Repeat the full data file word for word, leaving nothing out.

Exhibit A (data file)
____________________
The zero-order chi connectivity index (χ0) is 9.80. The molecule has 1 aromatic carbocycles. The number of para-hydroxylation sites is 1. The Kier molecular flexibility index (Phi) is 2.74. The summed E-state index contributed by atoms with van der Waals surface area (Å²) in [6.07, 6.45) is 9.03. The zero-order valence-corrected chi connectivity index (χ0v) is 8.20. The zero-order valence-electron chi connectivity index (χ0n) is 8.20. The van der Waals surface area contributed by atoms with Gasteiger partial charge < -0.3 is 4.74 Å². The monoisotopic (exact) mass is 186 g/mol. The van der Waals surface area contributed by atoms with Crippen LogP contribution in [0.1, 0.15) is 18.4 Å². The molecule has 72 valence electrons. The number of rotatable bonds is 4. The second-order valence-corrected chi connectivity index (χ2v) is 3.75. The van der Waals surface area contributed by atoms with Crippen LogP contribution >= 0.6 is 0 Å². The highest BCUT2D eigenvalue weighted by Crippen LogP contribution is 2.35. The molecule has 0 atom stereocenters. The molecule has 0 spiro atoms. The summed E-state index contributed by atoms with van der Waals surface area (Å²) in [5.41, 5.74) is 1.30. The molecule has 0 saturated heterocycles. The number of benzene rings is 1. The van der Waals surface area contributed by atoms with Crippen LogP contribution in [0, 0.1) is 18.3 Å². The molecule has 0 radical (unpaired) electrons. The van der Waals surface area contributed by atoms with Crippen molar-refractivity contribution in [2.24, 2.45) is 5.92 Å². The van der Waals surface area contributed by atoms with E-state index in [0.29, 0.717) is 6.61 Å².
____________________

The zero-order chi connectivity index (χ0) is 9.80. The molecule has 1 aromatic carbocycles. The number of para-hydroxylation sites is 1. The Kier molecular flexibility index (Phi) is 2.74. The summed E-state index contributed by atoms with van der Waals surface area (Å²) in [6.07, 6.45) is 9.03. The zero-order valence-corrected chi connectivity index (χ0v) is 8.20. The zero-order valence-electron chi connectivity index (χ0n) is 8.20. The van der Waals surface area contributed by atoms with Gasteiger partial charge < -0.3 is 4.74 Å². The monoisotopic (exact) mass is 186 g/mol. The van der Waals surface area contributed by atoms with Crippen LogP contribution in [0.1, 0.15) is 18.4 Å². The molecule has 72 valence electrons. The number of rotatable bonds is 4. The second-order valence-corrected chi connectivity index (χ2v) is 3.75. The van der Waals surface area contributed by atoms with Crippen LogP contribution >= 0.6 is 0 Å². The highest BCUT2D eigenvalue weighted by Crippen LogP contribution is 2.35. The molecule has 0 atom stereocenters. The molecule has 0 spiro atoms. The summed E-state index contributed by atoms with van der Waals surface area (Å²) in [5.41, 5.74) is 1.30. The molecule has 0 saturated heterocycles. The number of benzene rings is 1. The van der Waals surface area contributed by atoms with Crippen LogP contribution in [0, 0.1) is 18.3 Å². The molecule has 0 radical (unpaired) electrons. The van der Waals surface area contributed by atoms with Crippen molar-refractivity contribution in [2.24, 2.45) is 5.92 Å². The van der Waals surface area contributed by atoms with E-state index in [0.29, 0.717) is 6.61 Å².